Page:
Bonus tip: Stuff frozen hands into armpits (your partner’s, preferably, but in a pinch your own will do) when you can’t get them to thaw. Blood flow is close to the surface and 98.6 degrees will feel like heaven on cold hands. The same principle applies inversely, if you’re overheating outdoors roll up your sleeves and expose your wrists to cool your blood.
Other Essential Gear
I always carry a small headlamp, balaclava, thick microfiber cloth, and an extra pair of thin gloves on longer shooting days. Also in my pack are thermos full of piping hot tea/coffee (boil either before filling thermos) and a small flask of bourbon. I find with either of those I can make a friend anywhere on a cold day.
Always keep a Ziploc handy as well. If you’re running in and out of warm environments (think shooting the northern lights outside of a cabin), put the camera in a large sealed Ziploc before entering the warmth. This will allow any condensation to form on the bag and not the camera as the metal warms. A good rule of thumb is to give the gear 30 minutes to adjust to the changing temps – be patient or you’ll fog over.
Bonus tip: In warm months you can use a hairdryer or car heater to defog a lens. I was shooting outside in Dallas one summer, it felt like a very humid 120 degrees at 830 am, and I had the car’s AC set to meat-locker. We were shooting outside, and as soon as we opened the bags each lens looked more clouded than my grandfather’s cataracts. With talent a few minutes out, I desperately had my assistant set the car heater to full-blast and shower each lens with hot air. The lenses defogged almost instantly.
Shooting in Snow
Snow can wreak havoc on your camera’s sensor, throwing off auto white balance and exposure so much that consecutive frames can appear as if they were shot on different days. If you’re using an auto-exposure mode, you may need to compensate up to a full-stop if you want your snow to appear white. The problem here is the camera is looking to put exposure where there is none, resulting in an overall underexposure. Pay special attention to your histograms and remember this rule: snow white snow bright, histogram all the way to the right.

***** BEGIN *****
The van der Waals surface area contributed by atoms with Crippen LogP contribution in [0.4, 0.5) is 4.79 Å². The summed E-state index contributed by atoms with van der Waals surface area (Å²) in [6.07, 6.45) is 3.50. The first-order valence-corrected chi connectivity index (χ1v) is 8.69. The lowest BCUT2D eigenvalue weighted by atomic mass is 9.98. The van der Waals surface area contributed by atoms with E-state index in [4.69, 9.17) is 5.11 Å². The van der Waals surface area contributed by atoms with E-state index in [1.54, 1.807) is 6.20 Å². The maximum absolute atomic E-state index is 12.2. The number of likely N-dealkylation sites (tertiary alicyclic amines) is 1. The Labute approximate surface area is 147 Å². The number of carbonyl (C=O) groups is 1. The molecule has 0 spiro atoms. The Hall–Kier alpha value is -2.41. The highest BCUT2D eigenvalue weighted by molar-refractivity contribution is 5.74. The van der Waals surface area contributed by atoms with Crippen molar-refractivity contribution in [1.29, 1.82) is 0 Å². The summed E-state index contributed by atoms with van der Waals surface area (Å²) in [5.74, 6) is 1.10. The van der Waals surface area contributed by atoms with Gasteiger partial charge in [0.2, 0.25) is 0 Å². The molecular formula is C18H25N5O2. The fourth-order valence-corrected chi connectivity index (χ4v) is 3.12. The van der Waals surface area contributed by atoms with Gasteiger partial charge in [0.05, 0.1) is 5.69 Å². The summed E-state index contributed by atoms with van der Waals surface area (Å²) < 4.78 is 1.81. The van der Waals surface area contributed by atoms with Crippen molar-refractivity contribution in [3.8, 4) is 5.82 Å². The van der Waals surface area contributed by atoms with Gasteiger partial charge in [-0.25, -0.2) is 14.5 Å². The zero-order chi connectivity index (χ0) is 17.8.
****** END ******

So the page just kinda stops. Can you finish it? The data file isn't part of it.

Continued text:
Circular polarizing filters work great on bright days, giving great contrast to snow and sky – an absolute essential on sunny days.
Auto white balance is at best unreliable, especially if you’re shooting towards sunrise/sunset. If things look too orange you can try setting the WB to the flash or daylight settings, if things look too blue try setting the WB to cloudy. All the white takes on ambient color temperature, varying thousands of degrees Kelvin over the course of a single day, making snow a good environment in which to shoot RAW. You can fine tune the WB in post, as well as any exposure drift, without the consequence of editing a JPEG.
As tricky as they can be, winter environments make for some unique colors and shadows. For example, alpenglow bounces all throughout mountain peaks in winter, and sunset colors are picked up by blankets of snow. Snow also carries shadow contrast far better than normal ground, and makes for a perfect bounce for portrait shooting. Winter is a great time for night landscapes as well, with crisp air being clearer than summer skies and crazy landscapes making themselves available by snow-amplifying moonlight.
Cold environments are also great vehicles for storytelling – things like cold breath (put the freezing breath between camera and the sun for best results), frosty eyebrows, and storms help put the viewer directly in your scene.
Hopefully with a little inspiration and preparation you’re ready to take on winter. Stay warm, stay safe, and get creative.
Both your pictures British Columbia’s Bugaboo range and Ice Climbing in the Northeast are stunning.